Normally, the content you want to be delivered by the web server (in this case: Nginx) is located under “/var/www/html”. So, this is where these need to be:

The config.php

The config.php only contains a static array with IP addresses as keys and the room names as values:

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class Config

    static $config = [
        "" => "Basement",
        "" => "Bedroom",

    CONST WORKINGDIR = "data";


The advantage of this config.php is that we can easily integrate it with the other PHP scripts and at the same time have a central place where we can make changes.

The dataGrabber.php

The dataGrabber.php has the task of grabbing/fetching the data from the ESP8266 and storing it in a text file. It is not very complicated and can look like this:

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require_once ("config.php");

class DataGrabber

     * Main function to start this program
    public function run(){

        $config = Config::$config;

        foreach ($config as $ip => $name){
            $rawData = $this->fetchData($ip);
		throw new Exception("faulty data from temp_hum_sensor!");
            $processedData = $this->processData($rawData);
            $this->writeToFile($processedData, $name);


     * Receive data from HTTP Request
     * @param String $ip
     * @return array|null
    protected function fetchData(String $ip){

        //$data = "83.50;10.00;";
        $data = file_get_contents("http://".$ip);
        if(preg_match('/^(\d{1,3}\.\d{1,3}\;){2}/', $data)){
            return $data;

        return null;

     * Appends additional data
     * @param $data
     * @return String|null
    protected function processData(String $data){

            $items = explode(';',$data);
            $time = date("Y-m-d H:i:s", time());
            return $time.';'.implode(';',$items);
        return null;

     * Write processed data to a certain file
     * @param String $data
     * @param String $sensorName
    protected function writeToFile(String $data, String $sensorName){


            $fullDirPath = __DIR__."/".Config::WORKINGDIR."/";
            $fullFilePath = $fullDirPath.$sensorName.".txt";

                mkdir($fullDirPath, 0755, true);


            file_put_contents($fullFilePath, $data, LOCK_EX);

$dataGrabber = new DataGrabber();

function run()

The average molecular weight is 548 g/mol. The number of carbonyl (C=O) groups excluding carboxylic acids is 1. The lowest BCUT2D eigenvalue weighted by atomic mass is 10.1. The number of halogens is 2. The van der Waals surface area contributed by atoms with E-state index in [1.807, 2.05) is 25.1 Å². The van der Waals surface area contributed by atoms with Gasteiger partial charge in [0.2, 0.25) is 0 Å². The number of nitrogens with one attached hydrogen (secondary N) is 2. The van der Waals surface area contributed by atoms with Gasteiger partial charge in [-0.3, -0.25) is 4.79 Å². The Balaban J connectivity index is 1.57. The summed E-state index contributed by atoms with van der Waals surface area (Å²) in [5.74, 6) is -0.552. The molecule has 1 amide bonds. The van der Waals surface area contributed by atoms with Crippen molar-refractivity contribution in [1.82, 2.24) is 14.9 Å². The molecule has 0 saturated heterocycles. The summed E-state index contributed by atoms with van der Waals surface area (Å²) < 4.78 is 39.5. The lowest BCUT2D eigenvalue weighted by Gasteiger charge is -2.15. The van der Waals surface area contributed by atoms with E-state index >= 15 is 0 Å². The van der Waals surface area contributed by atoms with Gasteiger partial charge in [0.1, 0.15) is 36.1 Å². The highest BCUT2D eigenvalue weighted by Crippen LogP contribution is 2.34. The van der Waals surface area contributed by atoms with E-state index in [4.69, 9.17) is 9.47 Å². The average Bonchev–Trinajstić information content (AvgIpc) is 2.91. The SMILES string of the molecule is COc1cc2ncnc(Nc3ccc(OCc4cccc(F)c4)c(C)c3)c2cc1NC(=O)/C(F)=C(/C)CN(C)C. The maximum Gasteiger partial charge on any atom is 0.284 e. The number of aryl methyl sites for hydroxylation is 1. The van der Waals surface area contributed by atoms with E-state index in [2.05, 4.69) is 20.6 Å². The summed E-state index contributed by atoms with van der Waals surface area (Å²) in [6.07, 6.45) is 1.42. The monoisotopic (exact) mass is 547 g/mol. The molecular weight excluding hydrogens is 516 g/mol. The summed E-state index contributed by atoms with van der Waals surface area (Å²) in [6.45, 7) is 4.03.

This is the entry point of the script and gets called when we call the script via “http://<server-ip>/dataGrapper.php”. In the last two lines, we instantiate the class and call the run function:

	$dataGrabber = new DataGrabber();

The run function itself simply calls the following functions for each configured sensor in the config.php:


function fetchData(String $ip)

This function simply downloads the data from an ESP8266 via an HTTP request. The data gets verified and returned by the function. If the data is not valid, it just returns null.

function processData($data)

This function appends the time string so we know when the temp/hum data was recorded and returns the formatted data, which we want to display on a Palm PDA.

function writeToFile($data)

This function stores the fetched data into a text file, so we do not have to wait until the ESP8266 reads the data from the sensor (DHT22).

The dataProvider.php

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require_once ("config.php");

class DataProvider

    public function provideData(){

        $data = '-1,-1,'.date("Y-m-d H:i:s", time());
        $sensor = $_GET['sensor'] ?: '';

        if(in_array($sensor, Config::$config)){
            $filename = Config::WORKINGDIR.'/'.$sensor.'.txt';

                $data = file_get_contents($filename);

        echo $data;

$dataProvider = new DataProvider();

The dataProvider only contains one function: “provideData()”. This function expects the sensor name as a GET parameter, checks if this name exists in the config, and if so, it will read and output the stored value in the text file, which was written by the dataGrabber.php. If the sensor name does not exist or the text file is not present, the function returns a default value: "-1,-1,<currentDateTime>". If we see this later on the Palm PDA, we know that something went wrong. Of course, we could implement error reporting at this point, but I think it is a bit too much for such a simple task. At least we do not deal with highly sensitive data.

Testing the Setup

When the files (config.php, dataGrabber.php, and dataProvider.php) are saved in the document root of the web server (default path: “/var/www/html”), it should be possible to call them via a web browser:

The call of “http://<server-ip>/config.php” should provide no output. We could now configure an .htaccess file to deny the call of “config.php”. This would make sense for a public server. (In the case that you are using a public server, it would be a good idea to protect the complete application via basic authentication.) Another possibility would be to store the config.php outside of the document root.

Final Thoughts

Now, we have all the needed parts for the next step: an ESP8266 (or more) to read the humidity and temperature, a dataGrabber, which collects the wanted data. Also, the dataProvider, which simply outputs the collected data via an HTTP request. In order to collect the data, we need to create a cron job, which periodically executes the dataGrabber.php. With the command “sudo crontab -e” on the Linux server, this line can be added:

	*/30 * * * * php /var/www/html/dataGrabber.php

This executes the PHP command every 30 minutes. Of course, it would be possible to fetch the information more often, by changing the 30 to something lower. Save the Cron file, and the system is ready.

The system is easy to extend. Just flash another ESP8266, add the IP to config.php, and that’s it.

In part two, we will flash an ESP32, which has Bluetooth and write a small Palm OS application, which requests data from the ESP32 and displays it: Bluetooth Communication with Palm OS - The Palm OS Application (Part 2/2)